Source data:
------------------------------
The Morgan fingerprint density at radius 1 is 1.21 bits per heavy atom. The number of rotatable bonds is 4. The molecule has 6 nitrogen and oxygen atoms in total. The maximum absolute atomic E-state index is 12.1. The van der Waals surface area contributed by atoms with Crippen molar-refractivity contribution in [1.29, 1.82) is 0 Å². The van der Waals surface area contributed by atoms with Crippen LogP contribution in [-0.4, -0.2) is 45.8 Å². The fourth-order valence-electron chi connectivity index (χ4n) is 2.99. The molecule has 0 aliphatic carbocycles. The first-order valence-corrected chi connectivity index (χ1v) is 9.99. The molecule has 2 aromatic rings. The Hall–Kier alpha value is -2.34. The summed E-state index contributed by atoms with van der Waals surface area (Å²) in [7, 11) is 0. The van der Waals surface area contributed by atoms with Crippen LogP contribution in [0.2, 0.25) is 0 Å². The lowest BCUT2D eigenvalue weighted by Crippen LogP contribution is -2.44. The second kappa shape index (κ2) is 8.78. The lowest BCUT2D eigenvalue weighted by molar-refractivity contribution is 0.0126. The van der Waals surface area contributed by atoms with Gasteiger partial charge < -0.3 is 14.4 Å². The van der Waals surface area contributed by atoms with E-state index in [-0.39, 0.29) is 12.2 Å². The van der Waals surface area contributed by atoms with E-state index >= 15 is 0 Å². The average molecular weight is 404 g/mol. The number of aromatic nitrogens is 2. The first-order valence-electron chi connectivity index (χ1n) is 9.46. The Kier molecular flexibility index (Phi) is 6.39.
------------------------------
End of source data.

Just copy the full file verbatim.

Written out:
The Morgan fingerprint density at radius 1 is 1.21 bits per heavy atom. The number of rotatable bonds is 4. The molecule has 6 nitrogen and oxygen atoms in total. The maximum absolute atomic E-state index is 12.1. The van der Waals surface area contributed by atoms with Crippen molar-refractivity contribution in [1.29, 1.82) is 0 Å². The van der Waals surface area contributed by atoms with Crippen LogP contribution in [-0.4, -0.2) is 45.8 Å². The fourth-order valence-electron chi connectivity index (χ4n) is 2.99. The molecule has 0 aliphatic carbocycles. The first-order valence-corrected chi connectivity index (χ1v) is 9.99. The molecule has 2 aromatic rings. The Hall–Kier alpha value is -2.34. The summed E-state index contributed by atoms with van der Waals surface area (Å²) in [7, 11) is 0. The van der Waals surface area contributed by atoms with Crippen LogP contribution in [0.2, 0.25) is 0 Å². The lowest BCUT2D eigenvalue weighted by Crippen LogP contribution is -2.44. The second kappa shape index (κ2) is 8.78. The lowest BCUT2D eigenvalue weighted by molar-refractivity contribution is 0.0126. The van der Waals surface area contributed by atoms with Gasteiger partial charge < -0.3 is 14.4 Å². The van der Waals surface area contributed by atoms with E-state index in [-0.39, 0.29) is 12.2 Å². The van der Waals surface area contributed by atoms with E-state index >= 15 is 0 Å². The average molecular weight is 404 g/mol. The number of aromatic nitrogens is 2. The first-order valence-electron chi connectivity index (χ1n) is 9.46. The Kier molecular flexibility index (Phi) is 6.39.